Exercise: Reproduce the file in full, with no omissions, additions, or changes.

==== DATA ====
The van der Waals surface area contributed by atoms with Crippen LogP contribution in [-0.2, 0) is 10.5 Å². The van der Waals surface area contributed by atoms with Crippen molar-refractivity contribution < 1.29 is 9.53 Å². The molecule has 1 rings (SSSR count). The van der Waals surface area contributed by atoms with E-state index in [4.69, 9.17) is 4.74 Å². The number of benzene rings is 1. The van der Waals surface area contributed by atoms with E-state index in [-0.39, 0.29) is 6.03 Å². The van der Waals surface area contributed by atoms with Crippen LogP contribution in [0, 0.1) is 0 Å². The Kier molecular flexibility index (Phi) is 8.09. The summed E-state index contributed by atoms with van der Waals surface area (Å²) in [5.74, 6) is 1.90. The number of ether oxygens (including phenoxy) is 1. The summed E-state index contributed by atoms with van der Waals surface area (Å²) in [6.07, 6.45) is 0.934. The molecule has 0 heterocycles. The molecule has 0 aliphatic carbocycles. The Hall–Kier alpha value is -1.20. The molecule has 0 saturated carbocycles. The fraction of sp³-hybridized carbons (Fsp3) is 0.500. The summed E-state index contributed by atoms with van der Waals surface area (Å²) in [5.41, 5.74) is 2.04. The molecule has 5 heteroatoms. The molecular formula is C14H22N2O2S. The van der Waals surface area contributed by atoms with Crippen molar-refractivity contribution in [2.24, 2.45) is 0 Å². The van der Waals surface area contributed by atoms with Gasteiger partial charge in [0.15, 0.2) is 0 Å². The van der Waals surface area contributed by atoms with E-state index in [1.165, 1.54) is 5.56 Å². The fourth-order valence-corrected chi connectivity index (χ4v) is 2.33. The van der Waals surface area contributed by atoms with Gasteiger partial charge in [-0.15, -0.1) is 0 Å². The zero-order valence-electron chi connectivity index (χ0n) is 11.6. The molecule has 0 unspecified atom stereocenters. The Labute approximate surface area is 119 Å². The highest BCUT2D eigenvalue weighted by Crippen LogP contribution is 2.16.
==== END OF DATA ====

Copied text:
The van der Waals surface area contributed by atoms with Crippen LogP contribution in [-0.2, 0) is 10.5 Å². The van der Waals surface area contributed by atoms with Crippen molar-refractivity contribution < 1.29 is 9.53 Å². The molecule has 1 rings (SSSR count). The van der Waals surface area contributed by atoms with E-state index in [4.69, 9.17) is 4.74 Å². The number of benzene rings is 1. The van der Waals surface area contributed by atoms with E-state index in [-0.39, 0.29) is 6.03 Å². The van der Waals surface area contributed by atoms with Crippen LogP contribution in [0, 0.1) is 0 Å². The Kier molecular flexibility index (Phi) is 8.09. The summed E-state index contributed by atoms with van der Waals surface area (Å²) in [5.74, 6) is 1.90. The number of ether oxygens (including phenoxy) is 1. The summed E-state index contributed by atoms with van der Waals surface area (Å²) in [6.07, 6.45) is 0.934. The molecule has 0 heterocycles. The molecule has 0 aliphatic carbocycles. The Hall–Kier alpha value is -1.20. The molecule has 0 saturated carbocycles. The fraction of sp³-hybridized carbons (Fsp3) is 0.500. The summed E-state index contributed by atoms with van der Waals surface area (Å²) in [5.41, 5.74) is 2.04. The molecule has 5 heteroatoms. The molecular formula is C14H22N2O2S. The van der Waals surface area contributed by atoms with Crippen molar-refractivity contribution in [2.24, 2.45) is 0 Å². The van der Waals surface area contributed by atoms with Gasteiger partial charge in [0.15, 0.2) is 0 Å². The van der Waals surface area contributed by atoms with E-state index in [1.165, 1.54) is 5.56 Å². The fourth-order valence-corrected chi connectivity index (χ4v) is 2.33. The van der Waals surface area contributed by atoms with Gasteiger partial charge in [-0.15, -0.1) is 0 Å². The zero-order valence-electron chi connectivity index (χ0n) is 11.6. The molecule has 0 unspecified atom stereocenters. The Labute approximate surface area is 119 Å². The highest BCUT2D eigenvalue weighted by Crippen LogP contribution is 2.16.